Designer Deborah Sussman, whose bold color choices for thousands of 1984 Olympics signs, gateways, pylons, uniforms and venue exteriors were at first controversial but came to define the look of the event in Los Angeles, died at home Tuesday in West Los Angeles. She was 83.
The cause was breast cancer, said her husband, Paul Prejza.
Sussman used her signature combination of bright hues such as magenta and chrome yellow, sometimes mixed with pastels, to create graphics and signage that can be found in buildings and cityscapes worldwide. She also designed for the concert stage, including for a Rolling Stones tour.
One of the last projects in which she was involved was signage for Grand Park, which opened in downtown Los Angeles in 2012. It includes 16-foot-high entrance totems that say in 26 languages, “the park for all.”
She was largely unknown at the time of the Olympics, when her wildly colorful graphics for the event were unveiled. Some critics thought the designs too nondescript.
Sam Hall Kaplan, writing in the Los Angeles Times, called a sample banner “a disappointment. It could very well be representing a trendy Melrose Avenue emporium or a traditional Little Tokyo restaurant.”
But architect Frank Gehry, who worked with Sussman in the early 1960s, said this week that her striking designs seen by millions around the world during the Games were “a home run.”
“That’s what the Olympics were about — to put Los Angeles at the center of attention,” Gehry said. “Deborah put that into a visual.”
Sussman’s choice of magenta, as well as yellow and vermilion, was influenced by a trip to Mexico in the 1950s to help make a documentary film about the Day of the Dead holiday. “Design was so integrated with life in Mexico,” she said in a 1986 New York Times interview. “You’d go into a market and there were hundreds and thousands of things made for those two days.”
She also threw aqua into the mix, “representing the Mediterranean spiritual climate of Los Angeles,” she said in a 1986 Los Angeles Times interview. “And that juxtaposition meant L.A. ’84.”
Because of the overall popularity of her Olympic designs, Sussman — who was a colorful presence herself with her purple-rimmed eyeglasses, bright clothing and accessories that sometimes included a fishing lure as an earring — became primarily known for her color sense. But she didn’t mind.
“There are millions of colors,” she told the Seattle Times in 2003. “Picking the right ones is a challenge I just love.”
Deborah Evelyn Sussman was born in Brooklyn, N.Y., on May 26, 1931. Her father was a newspaper artist who gave her some of her earliest lessons in drawing, and she was known in school for supplementing her reports on historical figures with drawn portraits.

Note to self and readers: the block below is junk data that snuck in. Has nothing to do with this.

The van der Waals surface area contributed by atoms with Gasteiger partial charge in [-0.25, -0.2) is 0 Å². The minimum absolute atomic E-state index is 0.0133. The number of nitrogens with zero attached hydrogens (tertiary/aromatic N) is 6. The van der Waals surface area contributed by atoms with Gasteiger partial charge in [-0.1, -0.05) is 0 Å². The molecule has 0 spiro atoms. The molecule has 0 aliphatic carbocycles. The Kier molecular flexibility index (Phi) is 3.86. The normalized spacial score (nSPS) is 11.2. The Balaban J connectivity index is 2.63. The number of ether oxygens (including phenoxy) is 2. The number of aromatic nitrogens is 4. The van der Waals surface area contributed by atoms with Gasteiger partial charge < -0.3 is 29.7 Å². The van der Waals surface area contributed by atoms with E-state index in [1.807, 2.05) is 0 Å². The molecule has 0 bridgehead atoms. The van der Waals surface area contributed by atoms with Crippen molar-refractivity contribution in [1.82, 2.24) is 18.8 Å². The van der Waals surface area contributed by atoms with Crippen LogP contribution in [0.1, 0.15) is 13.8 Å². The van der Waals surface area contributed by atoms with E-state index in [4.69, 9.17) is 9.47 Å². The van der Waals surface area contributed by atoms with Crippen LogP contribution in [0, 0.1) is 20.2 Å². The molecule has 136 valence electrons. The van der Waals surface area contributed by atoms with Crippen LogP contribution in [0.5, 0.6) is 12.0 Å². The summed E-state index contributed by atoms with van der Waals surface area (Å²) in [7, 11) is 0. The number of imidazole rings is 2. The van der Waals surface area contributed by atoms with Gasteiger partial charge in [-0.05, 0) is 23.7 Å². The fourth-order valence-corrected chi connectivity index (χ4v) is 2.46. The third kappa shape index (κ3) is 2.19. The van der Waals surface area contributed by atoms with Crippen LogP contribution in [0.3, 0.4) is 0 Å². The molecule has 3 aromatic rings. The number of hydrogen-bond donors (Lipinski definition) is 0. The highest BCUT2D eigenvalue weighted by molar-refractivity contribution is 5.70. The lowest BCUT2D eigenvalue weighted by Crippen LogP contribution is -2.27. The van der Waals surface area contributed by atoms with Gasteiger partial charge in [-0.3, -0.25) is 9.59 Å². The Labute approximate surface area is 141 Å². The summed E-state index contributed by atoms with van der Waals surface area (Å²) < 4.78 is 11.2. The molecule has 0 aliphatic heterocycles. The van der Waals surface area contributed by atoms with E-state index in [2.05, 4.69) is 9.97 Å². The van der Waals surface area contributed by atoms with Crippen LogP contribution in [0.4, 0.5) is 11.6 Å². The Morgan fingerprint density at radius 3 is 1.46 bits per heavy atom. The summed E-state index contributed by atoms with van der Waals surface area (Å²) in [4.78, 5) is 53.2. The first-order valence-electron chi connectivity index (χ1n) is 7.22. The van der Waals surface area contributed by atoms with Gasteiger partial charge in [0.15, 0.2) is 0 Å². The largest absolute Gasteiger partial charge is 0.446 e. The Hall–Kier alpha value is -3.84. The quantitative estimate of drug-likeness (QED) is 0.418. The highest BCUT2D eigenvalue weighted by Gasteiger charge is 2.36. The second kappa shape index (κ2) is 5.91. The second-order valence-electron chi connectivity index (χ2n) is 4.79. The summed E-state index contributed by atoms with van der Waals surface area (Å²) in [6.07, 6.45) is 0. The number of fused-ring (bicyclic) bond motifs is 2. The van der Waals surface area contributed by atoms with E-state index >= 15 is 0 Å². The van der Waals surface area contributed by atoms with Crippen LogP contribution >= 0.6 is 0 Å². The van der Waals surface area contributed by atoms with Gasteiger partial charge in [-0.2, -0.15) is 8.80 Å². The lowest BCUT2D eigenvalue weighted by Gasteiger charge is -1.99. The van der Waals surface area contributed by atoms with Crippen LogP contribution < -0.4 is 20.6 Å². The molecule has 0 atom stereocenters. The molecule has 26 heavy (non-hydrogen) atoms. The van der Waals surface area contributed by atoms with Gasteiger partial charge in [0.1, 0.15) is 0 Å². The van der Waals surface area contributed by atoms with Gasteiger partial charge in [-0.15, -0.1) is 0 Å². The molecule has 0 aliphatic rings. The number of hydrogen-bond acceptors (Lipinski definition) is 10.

She attended Bard College in upstate New York and the Institute of Design in Chicago. In 1953 she got a summer internship to work with the seminal Los Angeles designers Charles and Ray Eames. Recognizing her talent, the couple asked her to stay on, and she worked for them for several years, designing the look of packaging, posters and other materials.
“Charles Eames convinced her she didn’t need a college degree,” Prejza said. When the Eameses were traveling, Sussman would house-sit at their famed Midcentury Modern home in Pacific Palisades. “That helped her decide she wanted to stay here,” Prejza said.
In the 1960s she designed catalogs for the Los Angeles County Museum of Art and collaborated with Gehry on the interior design of a high-end Joseph Magnin department store in San Jose.
“We invented a model for retail, we thought,” Gehry said. It involved filmed runway shows projected on a wall and graphics that could be changed as new products came into the store. “We would stay up late, talking and agonizing about where things should go. She was an artist, and it was a hell of a collaboration. I’ll never forget it.”
Sussman and Prejza, who is an architect, married in 1972 and combined forces to create Sussman/Prejza & Co. “She was a ball of energy,” said artist Judy Chicago, who made her best-known work, “The Dinner Party,” in a space she rented behind the Sussman/Prejza office.
Even though Sussman often worked in collaboration, she was not always willing to compromise. “She is very intense, often arrogant in her passion, and can be incredibly difficult to work with,” architect Jon Jerde, who was in charge of the overall look of the 1984 Olympics, said in a 1988 Los Angeles Times interview. “But she is always worth the trouble.”
In the years after the Olympics she gained an international clientele that included branding and other projects for companies such as Apple, Disney, Samsung and Southern California Gas. There were also projects for U.S. embassies in Berlin and the Hague, and numerous museums and entertainment and sports venues including UCLA’s Pauley Pavilion and the McCaw Hall opera house in Seattle, for which she used 132 colors.
A retrospective of her work was shown at the WUHO Gallery in Hollywood last year. “All my life, I was a hard worker,” she told the New York Times at the opening of the show. “And I would add that much of the time, I loved what I was working on.”
Outside the gallery, the neon sign announcing the show was tinted magenta.
In addition to her husband, Sussman is survived by her sister, Janet Gartner, of New York.